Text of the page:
WEDNESDAY, Nov. 30 (HealthDay News) -- People taking the blood-thinning drug warfarin who monitor their own blood and adjust their dosage can reduce the risk of blood clots by half, British researchers report.
Warfarin (Coumadin, Jantoven) is taken to prevent potentially deadly clots in patients with conditions such as atrial fibrillation -- an abnormal heart rhythm -- or a mechanical heart valve. But if the blood is thinned too much, serious bleeding can occur. Keeping the drug in check requires monthly monitoring and frequent doctors visits.
"The concept of self-care and self-monitoring is a growing part of health care it is used widely in diabetes, asthma and hypertension management," said lead researcher Dr. Carl Heneghan, director of the Center for Evidence-Based Medicine at the University of Oxford.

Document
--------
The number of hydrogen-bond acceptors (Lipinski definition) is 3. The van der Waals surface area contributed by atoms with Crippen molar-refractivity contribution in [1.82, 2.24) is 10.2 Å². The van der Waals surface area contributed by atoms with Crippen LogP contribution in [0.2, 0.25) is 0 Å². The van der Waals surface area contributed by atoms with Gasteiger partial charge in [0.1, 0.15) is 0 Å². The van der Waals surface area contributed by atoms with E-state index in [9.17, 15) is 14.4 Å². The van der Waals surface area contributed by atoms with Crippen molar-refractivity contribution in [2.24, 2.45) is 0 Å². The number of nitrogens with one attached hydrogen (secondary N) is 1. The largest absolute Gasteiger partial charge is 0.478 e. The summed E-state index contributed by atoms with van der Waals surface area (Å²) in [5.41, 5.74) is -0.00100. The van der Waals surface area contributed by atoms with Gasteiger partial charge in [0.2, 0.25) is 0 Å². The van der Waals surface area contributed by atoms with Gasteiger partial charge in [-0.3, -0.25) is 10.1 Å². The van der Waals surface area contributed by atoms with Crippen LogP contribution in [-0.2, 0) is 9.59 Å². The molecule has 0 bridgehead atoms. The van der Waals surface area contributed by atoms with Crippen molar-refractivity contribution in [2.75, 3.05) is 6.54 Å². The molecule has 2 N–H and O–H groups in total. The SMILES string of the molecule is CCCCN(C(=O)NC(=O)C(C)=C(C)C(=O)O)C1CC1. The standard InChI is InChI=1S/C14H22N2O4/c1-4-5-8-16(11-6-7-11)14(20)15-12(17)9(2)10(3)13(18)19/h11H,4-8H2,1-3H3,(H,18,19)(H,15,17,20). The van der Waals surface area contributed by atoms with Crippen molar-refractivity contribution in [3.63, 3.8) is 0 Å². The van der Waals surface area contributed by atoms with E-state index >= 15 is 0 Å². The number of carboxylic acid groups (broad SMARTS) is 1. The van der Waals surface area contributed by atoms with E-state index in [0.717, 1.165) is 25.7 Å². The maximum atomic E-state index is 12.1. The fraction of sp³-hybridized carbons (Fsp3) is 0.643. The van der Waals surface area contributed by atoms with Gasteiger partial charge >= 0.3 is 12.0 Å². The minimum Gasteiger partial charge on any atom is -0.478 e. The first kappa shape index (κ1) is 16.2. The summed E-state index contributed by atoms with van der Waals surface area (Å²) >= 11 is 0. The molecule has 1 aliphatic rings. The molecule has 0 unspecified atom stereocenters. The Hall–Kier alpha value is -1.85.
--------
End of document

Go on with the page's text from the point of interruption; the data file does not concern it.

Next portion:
"The evidence shows that self-monitoring is an effective strategy to reduce thromboembolic events in patients taking oral anticoagulants such as warfarin," he added.
Self-monitoring of warfarin, a relatively inexpensive drug, involves using a meter similar to those diabetics use to monitor blood sugar. In this case, patients place a drop of blood from a finger prick on a test strip and insert the strip into the device, which reads what is called the international normalization ratio (INR).
If the INR is too high, risk of bleeding increases; if it is too low, there is an increased risk of stroke. Keeping the INR in the therapeutic range requires monthly checking and sometimes altering the dose of warfarin.
INR monitors cost $1,500 to $2,500, and test strips can run from $7 to $18, according to the National Blood Clot Alliance. Insurance coverage depends on the insurer and for which condition warfarin is taken.
In Germany, as many as 20 percent of those taking warfarin check their own blood and adjust their dosage accordingly, while in the United Sta
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